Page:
20 Interesting Financial Facts About Google

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  • All of Google’s employees are also equityholders.

  • Google invested $3.8 billion in research and development in 2010 and represents their largest indirect expense.

  • The combined shareholdings of Larry Page, Sergey Brin and Eric Schmidt represented 67% of the voting power of the company at the end of 2010. This is achieved through their ownership in a different class of stock which provides for a greater number of votes.


  • Google’s provides products and services in more than 100 languages to more than 50 countries. The US still accounts for the most significant portion of their business at 48%, while the UK accounts for about 11%.

  • They note that Internet usage is much lower in the summer month, while highest internet usage is in the last quarter of the year.

  • Their competition includes Facebook, Bing, Amazon,Ebay, Twitter, Monster, all types of advertising and providers of online products and services.


  • Gross revenues from 2006 to 2010 were:

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  • Revenues have increased almost tenfold since 2004.

  • Net income after taxes was $8.5billion, representing a 30% net profit margin.

  • Approximately 96% of their revenues came from Advertising. This is essentially unchanged from previous years. This is an area of weakness from Google as any changes to the internet advertising market could have a significant impact on their revenues.

  • Combined Income taxes expense, in various jurisdictions, totalled 21% of their net income.

  • Cost of revenues i.e. the direct costs of sales included amounts paid to adsense members as well as operation of data centres and amounted to $10.4 Billion.


  • Google held $34 billion in cash and marketable securities at the end of 2010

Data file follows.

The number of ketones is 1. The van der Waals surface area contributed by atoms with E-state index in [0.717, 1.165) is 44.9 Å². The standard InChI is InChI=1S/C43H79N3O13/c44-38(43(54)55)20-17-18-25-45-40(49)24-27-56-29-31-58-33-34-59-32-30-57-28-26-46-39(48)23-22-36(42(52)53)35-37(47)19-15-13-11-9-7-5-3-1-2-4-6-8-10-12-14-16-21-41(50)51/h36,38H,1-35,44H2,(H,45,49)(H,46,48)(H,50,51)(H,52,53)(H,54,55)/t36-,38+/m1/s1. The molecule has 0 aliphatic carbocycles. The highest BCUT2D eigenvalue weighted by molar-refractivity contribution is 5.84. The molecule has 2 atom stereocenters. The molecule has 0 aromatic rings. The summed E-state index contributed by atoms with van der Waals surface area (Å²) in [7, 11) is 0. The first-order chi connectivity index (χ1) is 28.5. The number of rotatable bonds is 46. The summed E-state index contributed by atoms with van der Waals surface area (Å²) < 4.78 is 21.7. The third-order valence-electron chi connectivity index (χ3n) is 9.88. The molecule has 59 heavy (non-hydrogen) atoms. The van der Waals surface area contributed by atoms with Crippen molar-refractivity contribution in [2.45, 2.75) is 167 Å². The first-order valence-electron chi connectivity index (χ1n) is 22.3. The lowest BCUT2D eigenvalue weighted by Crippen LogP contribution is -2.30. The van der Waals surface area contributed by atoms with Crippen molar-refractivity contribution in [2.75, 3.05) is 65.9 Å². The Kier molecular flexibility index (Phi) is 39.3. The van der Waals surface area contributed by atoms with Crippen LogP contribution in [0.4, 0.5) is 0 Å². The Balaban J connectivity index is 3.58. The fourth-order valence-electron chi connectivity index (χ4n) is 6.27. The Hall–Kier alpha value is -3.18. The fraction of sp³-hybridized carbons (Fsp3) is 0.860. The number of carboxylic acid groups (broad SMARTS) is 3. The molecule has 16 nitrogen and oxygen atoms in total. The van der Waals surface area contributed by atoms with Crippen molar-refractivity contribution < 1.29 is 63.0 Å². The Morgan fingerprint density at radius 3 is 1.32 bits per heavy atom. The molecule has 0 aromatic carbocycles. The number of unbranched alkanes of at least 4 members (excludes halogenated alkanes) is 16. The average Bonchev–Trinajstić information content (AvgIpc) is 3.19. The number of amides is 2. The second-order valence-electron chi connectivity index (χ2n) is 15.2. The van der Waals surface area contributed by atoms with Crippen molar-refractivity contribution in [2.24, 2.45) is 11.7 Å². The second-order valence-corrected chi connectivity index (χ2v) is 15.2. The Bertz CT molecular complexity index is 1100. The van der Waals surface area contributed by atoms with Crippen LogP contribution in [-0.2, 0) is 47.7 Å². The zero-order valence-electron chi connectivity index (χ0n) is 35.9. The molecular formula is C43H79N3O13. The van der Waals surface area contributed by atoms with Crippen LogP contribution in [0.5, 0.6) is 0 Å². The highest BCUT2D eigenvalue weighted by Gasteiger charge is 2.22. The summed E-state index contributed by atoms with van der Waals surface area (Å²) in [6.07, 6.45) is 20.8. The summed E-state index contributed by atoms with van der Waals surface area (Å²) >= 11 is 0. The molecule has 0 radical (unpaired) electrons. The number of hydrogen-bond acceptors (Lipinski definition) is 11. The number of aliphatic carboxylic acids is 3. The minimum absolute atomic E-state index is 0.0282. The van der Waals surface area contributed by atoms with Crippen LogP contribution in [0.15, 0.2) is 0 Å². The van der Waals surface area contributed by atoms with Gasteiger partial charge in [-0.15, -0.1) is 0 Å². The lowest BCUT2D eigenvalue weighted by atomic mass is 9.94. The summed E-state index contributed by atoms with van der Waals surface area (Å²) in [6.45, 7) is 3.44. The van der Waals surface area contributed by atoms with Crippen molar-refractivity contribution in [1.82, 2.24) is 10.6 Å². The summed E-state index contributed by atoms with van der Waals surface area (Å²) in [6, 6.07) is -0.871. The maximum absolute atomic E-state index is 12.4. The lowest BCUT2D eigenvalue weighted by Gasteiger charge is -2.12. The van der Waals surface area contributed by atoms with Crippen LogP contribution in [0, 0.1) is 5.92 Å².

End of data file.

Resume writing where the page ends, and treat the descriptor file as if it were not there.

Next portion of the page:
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  • They earned $346 million in investment income in 2010.

  • As of December 31, 2010, $16.7 billion of the $35.0 billion of cash, cash equivalents, and marketable securities was held by foreign subsidiaries. Google notes that if these funds are needed for operations in the U.S., they would be required to accrue and pay U.S. taxes to repatriate these funds, although they do not expect to need the funds.

  • Since Google is not an investment company, it should be noted that they appear to have an excessive amount of cash. Their net return in 2010 was approximately 1% of their ending cash balance, significantly and negatively affects their overall return.


  • In December 2010, Google completed an acquisition of an office building in New York City for total cash consideration of $1.8 billion

  • Major business acquisitions during 2010 included:

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  • During the year ended December 31, 2010, 44 other acquisitions for a total cash consideration of approximately $669 million were made.

  • This is a strategy that has worked very well for Google in the past and is a good use of excess cash. It also represents their commitment to expanding their product and service offerings.

It will be exciting to see how Google continues to perform in the face of significant competition (Facebook, Microsoft, Apple), changes in leadership (Larry Page replacing Eric Schmidt as CEO) and the numerous risks that are inherent for an internet and technology company.  

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